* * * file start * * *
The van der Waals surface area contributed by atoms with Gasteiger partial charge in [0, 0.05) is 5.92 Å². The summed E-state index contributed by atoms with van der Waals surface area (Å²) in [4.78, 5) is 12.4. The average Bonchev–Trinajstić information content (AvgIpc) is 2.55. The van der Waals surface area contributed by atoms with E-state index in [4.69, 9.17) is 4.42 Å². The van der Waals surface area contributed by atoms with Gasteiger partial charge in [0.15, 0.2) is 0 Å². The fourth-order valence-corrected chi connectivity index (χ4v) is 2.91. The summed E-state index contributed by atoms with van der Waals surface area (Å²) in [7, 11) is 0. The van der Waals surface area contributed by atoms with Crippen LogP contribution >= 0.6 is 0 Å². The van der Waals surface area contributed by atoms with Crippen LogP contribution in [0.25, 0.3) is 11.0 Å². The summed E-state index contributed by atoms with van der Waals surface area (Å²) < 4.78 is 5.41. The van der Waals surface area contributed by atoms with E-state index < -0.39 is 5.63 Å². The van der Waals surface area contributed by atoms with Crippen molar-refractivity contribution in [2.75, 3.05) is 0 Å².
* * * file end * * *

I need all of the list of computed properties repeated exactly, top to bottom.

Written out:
The van der Waals surface area contributed by atoms with Gasteiger partial charge in [0, 0.05) is 5.92 Å². The summed E-state index contributed by atoms with van der Waals surface area (Å²) in [4.78, 5) is 12.4. The average Bonchev–Trinajstić information content (AvgIpc) is 2.55. The van der Waals surface area contributed by atoms with E-state index in [4.69, 9.17) is 4.42 Å². The van der Waals surface area contributed by atoms with Gasteiger partial charge in [0.15, 0.2) is 0 Å². The fourth-order valence-corrected chi connectivity index (χ4v) is 2.91. The summed E-state index contributed by atoms with van der Waals surface area (Å²) in [7, 11) is 0. The van der Waals surface area contributed by atoms with Crippen LogP contribution >= 0.6 is 0 Å². The van der Waals surface area contributed by atoms with Crippen LogP contribution in [0.25, 0.3) is 11.0 Å². The summed E-state index contributed by atoms with van der Waals surface area (Å²) < 4.78 is 5.41. The van der Waals surface area contributed by atoms with E-state index < -0.39 is 5.63 Å². The van der Waals surface area contributed by atoms with Crippen molar-refractivity contribution in [2.75, 3.05) is 0 Å².